The FactSage FSstel steel alloy database

 

 

General

 

The elements included in the FactSage FSstel steel database are:

 

Al,  B,  Bi,  C,  Ca,  Ce,  Co,  Cr,  Cu,  Fe,  Hf, La,  Mg,  Mn,  Mo,  N,  O,  Nb,  Ni,  P,  Pb,  S,  Sb,  Si,  Sn,  Ta, Ti,  V,  W,  Zn, Zr

 

The FactSage FSstel steel database is based on relevant steel sub-systems from the old SGTE Solution database, but now incorporates updates of those systems as well as new published assessments. “Tramp elements” have also been included to allow calculations relating to recycling and removal of unwanted impurities to be performed.

 

The database contains more than 205 completely assessed binary alloy systems, together with approximately 100 ternary and 20 quaternary systems for which assessed parameters are available for phases of practical relevance. It contains 133 solution phases and 447 stoichiometric compounds.

 

In FactSage 7.3, the liquid phase is described by the Modified Quasichemical Model (MQM). With this model, many previous optimizations with the random mixing model and new optimizations with the MQM can be combined to give a more accurate description of the liquid solution in binary, ternary and higher-order systems. The deoxidation and desulfurization behaviour of liquid steel are well described by this model.

 

For the accurate description of the deoxidation of Fe-Ca and Fe-Mg liquid solutions, CaO and MgO associate species as proposed by Jung, Degterov and Pelton [1], have been incorporated in the liquid phase.

 

Updates in FactSage 7.3 version

 

In this update, the following systems have been completely re-assessed to reproduce recent experimental data for high alloyed steels and other steel systems:

 

(1) Al-C-Fe-Mn-Si (entire binary, ternary and quaternary systems) For high Mn, Si, Al alloyed steel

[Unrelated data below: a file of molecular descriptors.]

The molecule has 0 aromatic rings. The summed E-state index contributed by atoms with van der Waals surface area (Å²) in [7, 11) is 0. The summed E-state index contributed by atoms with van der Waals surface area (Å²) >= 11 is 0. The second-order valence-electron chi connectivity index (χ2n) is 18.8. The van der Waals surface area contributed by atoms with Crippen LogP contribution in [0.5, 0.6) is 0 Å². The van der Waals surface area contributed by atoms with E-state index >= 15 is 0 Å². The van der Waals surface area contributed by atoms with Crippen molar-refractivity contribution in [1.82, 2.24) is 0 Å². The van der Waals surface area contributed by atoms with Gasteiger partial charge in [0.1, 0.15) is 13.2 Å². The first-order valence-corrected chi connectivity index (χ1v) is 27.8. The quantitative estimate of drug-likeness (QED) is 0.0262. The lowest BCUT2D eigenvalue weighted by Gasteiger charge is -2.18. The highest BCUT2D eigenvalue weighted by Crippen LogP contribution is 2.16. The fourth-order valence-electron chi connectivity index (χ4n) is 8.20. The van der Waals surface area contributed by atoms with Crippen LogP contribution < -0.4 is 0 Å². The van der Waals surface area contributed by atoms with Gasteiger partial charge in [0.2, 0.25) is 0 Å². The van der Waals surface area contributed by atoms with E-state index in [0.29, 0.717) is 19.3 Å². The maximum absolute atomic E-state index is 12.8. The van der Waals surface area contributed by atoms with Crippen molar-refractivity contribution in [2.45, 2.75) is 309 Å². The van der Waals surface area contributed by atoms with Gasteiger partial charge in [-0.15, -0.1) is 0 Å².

(2) Al-C-Fe-Mn-Si-N (all binary and ternary systems and several quaternary systems containing N) For high N-containing systems

(3) Al-C-Cr-Fe-Mn-Ni-Si-P (all binary and ternary systems and several quaternary systems containing P) For high P-containing systems

(4) Fe-Ni-Cr-Co-Cu-S (entire range of sulfur containing systems) For high S-containing systems

(5) Al-Co-Cr-Fe-Ni-Ti (all binary systems containing FCC and BCC order/disorder transitions and several key ternary systems including the Fe-Al-Ni system)  For BCC-B2 containing high strength steel

(6) Al-Fe-Zn-Mg-Si (all binary systems and key ternary systems)  For Zn galvanizing and new galvanizing alloy systems

(7) Al-Cr-Cu-Fe-Mg-Mn-Si (entire binary, ternary and higher-order systems)

 

As such, the database is intended to provide a sound basis for calculations covering a wide range of steelmaking processes, e.g.

 

-          reduction of oxygen and sulphur concentration levels through deoxidation and desulphurization of the melt

-          constitution of a wide range of steels, including austenitic, ferritic and duplex stainless steels and including carbide and nitride formation

-          conditions for heat treatment operations to produce a desired constitution

-          conditions for scrap remelting to maintain as low concentrations as possible of undesirable “tramp elements”

-          melt-crucible interactions

-          etc.